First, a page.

“The coyotes ate all the rabbits! The ducks got short-stopped! And the squirrels all live in woods leased by deer clubs who hate squirrel hunters! So how’s a kid supposed to scratch his hunting itch nowadays?”
Artie was in another of his moods at Doc’s camp.
“Oh, I don’t really mean hunting itch,” he continued after a hearty swig and a thunderous belch. “I mean blasting and killing itch. Oh, I know, I know. It’s not really ‘blasting and killing;’ it’s ‘harvesting,”’ he added with a smirk. “And I know, I know: It’s not all about the shooting. It’s about ‘the camaraderie, about learning sportsmanship and conservation principles, about watching the beautiful sunrise, the pretty roseate spoonbills, about blah, blah, blah.’ Sure — sure.
“Call it whatever you like. Point is while hunting we all want action. And the younger we are the more we require. By action I mean blasting and killing. And that’s exactly what we’re gonna be doing on our nutria hunt — and not just the kids.”
“Can I get you another brewskie?” Pelayo asked Artie as he headed toward the keg. Then he turned to us winking. “The boy’s on a roll! Let’s fuel him up and keep him going!”
Meanwhile, over in the corner, Spencer — looking spiffy in his DU pullover — grimaced, curled his lips and rolled his eyes at Artie’s monologue.
“Just great,” he growled as he walked toward Pelayo with a disgusted look. “Just great. Here’s Artie celebrating shooting stuff just for the fun of it — just great! Really, Artie? I mean, you set a fine example for our sport, Artie! You’re the kinda guys who give PETA all the ammo against us. You guys go out there — and get your yahoo jollies just shooting stuff for the heck of it! Just great!”
Every year lately Spencer and his spiffy (and sanctimonious) little clique embark on one of those “hunting” junkets to Argentina. They pile up doves, pigeons and ducks by the hundreds. Three shotguns are needed to keep barrels from melting (almost literally) from the constant shooting.
All birds are donated to the hapless natives. Guides locate the flyways, set up the blinds (in a word: do all the genuine hunting.) The guides and their families retrieve, clean, cook and eat most of the kill.
But apparently “shooting stuff just for the fun of it,” plays no role in Spencer’s (and his sanctimonious little clique’s) “hunts.”
Nutria hunting is fun for sure, but the shooting fun is not really the be-all and end-all for the mega-generous nutria season extended by the LDWF lately.
To wit: Normally nutria season would close with the rabbit season at the end of February. But starting last year, the Salvador, Timken, Point-aux-Chenes, Atchafalaya Delta and Pass a Loutre WMAs (the best for nutria hunting) have extended their nutria-hunting season until the end of March.
A Louisiana trapper’s license ($25 and available at all regular hunting- and fishing-license outlets) is all that’s required.
These fresher marshes — like the ones in upper Terrebonne, St. Charles, Lafourche, St. Mary parishes in the Salvador area — provide the best nutria hunting anyway. By February and March most of the higher shrubs are freeze-burnt, shriveled and flat.
The nutrias stick out pretty easily.
Normally we merely walk the ridges and shooting the bull and the occasional nutria. Our nutria hunting is a gregarious sport. Instead of texting each other as we did for three months from deer stands while bored out of our gourds, while nutria hunting we actually talk to each other — face to face, if you can imagine such an oddity.
You don’t need dogs to flush this game out of the brambles, or spotting scopes to spot them. You merely walk around looking for that little brown clump or clumps, take aim — POP!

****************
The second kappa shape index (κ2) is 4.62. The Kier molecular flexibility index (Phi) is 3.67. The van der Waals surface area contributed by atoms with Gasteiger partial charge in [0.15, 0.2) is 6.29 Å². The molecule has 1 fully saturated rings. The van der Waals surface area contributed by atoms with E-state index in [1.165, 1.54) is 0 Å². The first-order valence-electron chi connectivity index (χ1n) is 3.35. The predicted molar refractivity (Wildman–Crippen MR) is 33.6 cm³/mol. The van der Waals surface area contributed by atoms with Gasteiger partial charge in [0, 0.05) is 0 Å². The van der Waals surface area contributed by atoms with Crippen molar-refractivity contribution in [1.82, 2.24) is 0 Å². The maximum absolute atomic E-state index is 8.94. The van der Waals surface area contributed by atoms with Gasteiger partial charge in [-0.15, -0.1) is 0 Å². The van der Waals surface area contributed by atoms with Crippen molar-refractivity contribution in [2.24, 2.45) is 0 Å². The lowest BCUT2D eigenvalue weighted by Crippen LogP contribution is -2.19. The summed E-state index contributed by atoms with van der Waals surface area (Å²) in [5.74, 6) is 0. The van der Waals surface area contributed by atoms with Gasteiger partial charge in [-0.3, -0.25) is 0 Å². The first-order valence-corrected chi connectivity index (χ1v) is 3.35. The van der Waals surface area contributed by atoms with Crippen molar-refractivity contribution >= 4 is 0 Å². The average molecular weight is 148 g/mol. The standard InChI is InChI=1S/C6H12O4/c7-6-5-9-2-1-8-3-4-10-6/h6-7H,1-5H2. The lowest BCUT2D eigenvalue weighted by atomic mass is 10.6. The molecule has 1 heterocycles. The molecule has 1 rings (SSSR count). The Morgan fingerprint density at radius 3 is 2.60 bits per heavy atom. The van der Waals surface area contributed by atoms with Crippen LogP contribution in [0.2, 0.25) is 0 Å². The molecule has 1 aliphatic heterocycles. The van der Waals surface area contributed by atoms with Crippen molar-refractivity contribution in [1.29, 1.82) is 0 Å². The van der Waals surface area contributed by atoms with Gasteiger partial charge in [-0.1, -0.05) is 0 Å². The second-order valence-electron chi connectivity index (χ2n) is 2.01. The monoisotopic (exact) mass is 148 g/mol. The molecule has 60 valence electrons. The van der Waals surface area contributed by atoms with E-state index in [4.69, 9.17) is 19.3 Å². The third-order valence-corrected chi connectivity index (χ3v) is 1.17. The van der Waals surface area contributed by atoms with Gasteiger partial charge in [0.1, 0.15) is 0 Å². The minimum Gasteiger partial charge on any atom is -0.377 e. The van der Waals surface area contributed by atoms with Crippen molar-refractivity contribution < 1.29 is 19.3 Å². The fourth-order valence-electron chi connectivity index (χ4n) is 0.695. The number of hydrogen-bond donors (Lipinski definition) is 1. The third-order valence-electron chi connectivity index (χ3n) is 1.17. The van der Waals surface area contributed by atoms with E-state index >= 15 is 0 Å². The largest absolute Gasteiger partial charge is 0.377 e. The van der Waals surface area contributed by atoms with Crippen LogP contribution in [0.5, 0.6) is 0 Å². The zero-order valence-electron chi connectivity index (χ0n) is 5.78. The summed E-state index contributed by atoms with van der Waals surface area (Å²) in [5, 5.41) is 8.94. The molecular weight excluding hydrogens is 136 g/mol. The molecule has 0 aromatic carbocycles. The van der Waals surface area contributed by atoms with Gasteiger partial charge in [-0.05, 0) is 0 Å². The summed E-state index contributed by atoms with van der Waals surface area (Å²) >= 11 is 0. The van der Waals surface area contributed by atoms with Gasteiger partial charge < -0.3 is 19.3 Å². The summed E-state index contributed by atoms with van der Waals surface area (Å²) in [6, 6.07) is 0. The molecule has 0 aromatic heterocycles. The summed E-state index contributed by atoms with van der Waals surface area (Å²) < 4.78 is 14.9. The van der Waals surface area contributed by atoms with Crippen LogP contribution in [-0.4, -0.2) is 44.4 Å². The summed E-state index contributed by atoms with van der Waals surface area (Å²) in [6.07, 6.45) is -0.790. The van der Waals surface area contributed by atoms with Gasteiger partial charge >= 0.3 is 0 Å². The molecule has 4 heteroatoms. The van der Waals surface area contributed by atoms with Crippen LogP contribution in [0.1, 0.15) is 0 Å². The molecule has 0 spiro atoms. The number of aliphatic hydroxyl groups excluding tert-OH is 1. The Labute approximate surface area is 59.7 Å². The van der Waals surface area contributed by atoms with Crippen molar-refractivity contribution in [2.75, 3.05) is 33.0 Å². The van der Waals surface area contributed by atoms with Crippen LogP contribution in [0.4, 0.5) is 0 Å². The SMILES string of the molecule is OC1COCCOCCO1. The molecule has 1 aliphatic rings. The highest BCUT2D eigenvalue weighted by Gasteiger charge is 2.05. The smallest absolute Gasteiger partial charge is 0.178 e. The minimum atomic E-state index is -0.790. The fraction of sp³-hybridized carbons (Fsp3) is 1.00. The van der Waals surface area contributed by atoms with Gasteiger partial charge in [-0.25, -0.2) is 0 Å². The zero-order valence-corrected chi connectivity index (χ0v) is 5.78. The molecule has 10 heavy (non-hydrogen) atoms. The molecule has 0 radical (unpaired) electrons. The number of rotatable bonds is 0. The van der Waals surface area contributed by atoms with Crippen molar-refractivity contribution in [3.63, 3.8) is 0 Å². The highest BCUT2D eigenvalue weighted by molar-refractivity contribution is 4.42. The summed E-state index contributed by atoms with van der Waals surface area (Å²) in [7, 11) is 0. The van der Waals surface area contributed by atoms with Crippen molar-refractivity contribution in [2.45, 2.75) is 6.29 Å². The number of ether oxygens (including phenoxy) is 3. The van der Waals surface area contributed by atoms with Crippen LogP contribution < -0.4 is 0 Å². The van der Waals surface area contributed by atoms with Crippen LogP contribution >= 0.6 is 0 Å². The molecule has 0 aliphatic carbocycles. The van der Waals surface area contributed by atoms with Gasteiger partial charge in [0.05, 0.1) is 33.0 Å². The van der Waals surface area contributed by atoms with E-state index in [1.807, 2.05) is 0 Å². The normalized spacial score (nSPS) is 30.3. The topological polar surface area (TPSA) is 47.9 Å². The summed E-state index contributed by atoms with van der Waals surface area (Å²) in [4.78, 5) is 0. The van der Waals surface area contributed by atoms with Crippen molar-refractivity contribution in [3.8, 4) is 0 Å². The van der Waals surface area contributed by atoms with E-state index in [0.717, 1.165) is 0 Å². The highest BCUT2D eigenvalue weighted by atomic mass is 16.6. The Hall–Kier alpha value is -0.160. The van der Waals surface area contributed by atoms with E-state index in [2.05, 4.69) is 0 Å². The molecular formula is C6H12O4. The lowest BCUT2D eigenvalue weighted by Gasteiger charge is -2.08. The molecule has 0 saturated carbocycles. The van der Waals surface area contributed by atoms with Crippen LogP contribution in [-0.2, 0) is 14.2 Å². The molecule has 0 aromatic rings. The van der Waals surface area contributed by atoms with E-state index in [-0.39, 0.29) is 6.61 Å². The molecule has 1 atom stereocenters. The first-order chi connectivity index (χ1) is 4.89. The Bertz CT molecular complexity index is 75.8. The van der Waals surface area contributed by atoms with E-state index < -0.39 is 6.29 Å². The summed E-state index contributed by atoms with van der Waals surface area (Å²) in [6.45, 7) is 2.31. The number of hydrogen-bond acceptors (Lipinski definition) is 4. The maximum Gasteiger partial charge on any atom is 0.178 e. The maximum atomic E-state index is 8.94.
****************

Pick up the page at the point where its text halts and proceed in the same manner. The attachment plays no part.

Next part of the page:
This trapper’s license, by the way, also extends the nutria season on private land until March 30. And here’s where some serious fun really kicks in: On private land the landowner and his lessees and chums can now use “any means” to take nutria from the end of February until then end of August.
This means blasting them from moving boats — from airboats, mudboats, surface drives — even bull-eyeing at night.
The state’s official nutria control program that pays a $5 bounty per nutria tail also looks like a resounding success. Last year 388,160 tails were turned in by 394 participants, compared to the 97,271 tails when the program kicked off in 2002.
The proof of success was how wetland damage went from 82,080 acres in 2002 to 4,624 acres last year. You don’t see many government programs showing similar success, that’s for sure.
Nutria damage to wetlands was explained in great detail during Marcus Luttrell’s Outdoor Channel show titled “Wild and Raw” a couple of years ago. This episode involved a visit to South Louisiana, and featured an approach to nutria very similar to Navy SEAL Luttrell’s approach to the Taliban back in 2005.
Luttrell, in case you haven’t been to the movies lately, is the inspiration for America’s hottest movie of the moment Lone Survivor, based on his bestselling book of the same title. In brief he was the sole survivor of his four-man Navy SEAL team that fought off 150 Taliban warriors in Afghanistan’s Hindu Kush mountains in 2005, killing over half of them. Luttrell received the Navy Cross (pinned by President Bush himself) and Purple Heart for his actions. His action-packed and ultra-realistic movie has audiences and — amazingly enough for a patriotic movie — even the critics raving!
Right after Luttrell had signed his movie deal, his Outdoor Channel show invited your humble servant to partake of a “Wild & Raw” hunt with the hero — a pronghorn antelope hunt, that is.
“Ummm …?” I responded. “Did you say the show’s titled ‘Wild and Raw?’ Well, howze about instead y’all come down to South Louisiana and we live up to the show’s title?”
I also explained in excruciating detail how we’d be selflessly devoting ourselves to a purely altruistic endeavor immensely beneficial to our wetlands, and thus our environment, and hence the brotherhood of mankind in general, overshadowed as it is in these harrowing times by the looming cataclysm of global warming.
I explained the wetland damage wrought by the hordes of nutria that infest South Louisiana, how the state had even put a price on their heads (tails, actually) in the form of a bounty. How these huge rodents eat 25 percent of their weight a day in marsh grasses. And how they especially like the roots, which results in those bald patches, those “eat-outs” we’d see in the marsh.